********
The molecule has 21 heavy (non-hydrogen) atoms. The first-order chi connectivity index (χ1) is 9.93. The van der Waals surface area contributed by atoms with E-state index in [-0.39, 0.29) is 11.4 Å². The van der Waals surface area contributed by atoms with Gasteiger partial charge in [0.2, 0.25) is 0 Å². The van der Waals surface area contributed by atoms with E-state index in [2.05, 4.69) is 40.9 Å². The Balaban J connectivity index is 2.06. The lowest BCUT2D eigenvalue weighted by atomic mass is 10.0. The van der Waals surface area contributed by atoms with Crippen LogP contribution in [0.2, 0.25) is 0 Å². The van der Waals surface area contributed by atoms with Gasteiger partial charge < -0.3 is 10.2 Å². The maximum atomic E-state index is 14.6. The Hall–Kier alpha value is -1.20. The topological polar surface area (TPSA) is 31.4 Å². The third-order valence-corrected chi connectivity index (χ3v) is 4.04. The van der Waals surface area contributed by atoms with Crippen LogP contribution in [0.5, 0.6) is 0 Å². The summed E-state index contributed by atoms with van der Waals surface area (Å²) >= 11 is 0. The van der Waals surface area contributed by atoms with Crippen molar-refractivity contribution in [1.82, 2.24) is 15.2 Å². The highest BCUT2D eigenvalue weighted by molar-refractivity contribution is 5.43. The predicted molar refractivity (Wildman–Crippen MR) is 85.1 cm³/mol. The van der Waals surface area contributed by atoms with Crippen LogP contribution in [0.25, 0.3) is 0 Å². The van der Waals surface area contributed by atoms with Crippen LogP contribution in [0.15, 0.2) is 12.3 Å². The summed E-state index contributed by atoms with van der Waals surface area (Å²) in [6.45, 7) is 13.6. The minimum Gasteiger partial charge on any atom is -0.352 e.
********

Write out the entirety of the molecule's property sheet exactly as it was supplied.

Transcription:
The molecule has 21 heavy (non-hydrogen) atoms. The first-order chi connectivity index (χ1) is 9.93. The van der Waals surface area contributed by atoms with E-state index in [-0.39, 0.29) is 11.4 Å². The van der Waals surface area contributed by atoms with Gasteiger partial charge in [0.2, 0.25) is 0 Å². The van der Waals surface area contributed by atoms with E-state index in [2.05, 4.69) is 40.9 Å². The Balaban J connectivity index is 2.06. The lowest BCUT2D eigenvalue weighted by atomic mass is 10.0. The van der Waals surface area contributed by atoms with Crippen LogP contribution in [0.2, 0.25) is 0 Å². The van der Waals surface area contributed by atoms with Gasteiger partial charge < -0.3 is 10.2 Å². The maximum atomic E-state index is 14.6. The Hall–Kier alpha value is -1.20. The topological polar surface area (TPSA) is 31.4 Å². The third-order valence-corrected chi connectivity index (χ3v) is 4.04. The van der Waals surface area contributed by atoms with Crippen LogP contribution in [0.5, 0.6) is 0 Å². The summed E-state index contributed by atoms with van der Waals surface area (Å²) >= 11 is 0. The van der Waals surface area contributed by atoms with Crippen molar-refractivity contribution in [1.82, 2.24) is 15.2 Å². The highest BCUT2D eigenvalue weighted by molar-refractivity contribution is 5.43. The predicted molar refractivity (Wildman–Crippen MR) is 85.1 cm³/mol. The van der Waals surface area contributed by atoms with Crippen LogP contribution in [0.25, 0.3) is 0 Å². The van der Waals surface area contributed by atoms with Crippen LogP contribution in [0.15, 0.2) is 12.3 Å². The summed E-state index contributed by atoms with van der Waals surface area (Å²) in [6.45, 7) is 13.6. The minimum Gasteiger partial charge on any atom is -0.352 e.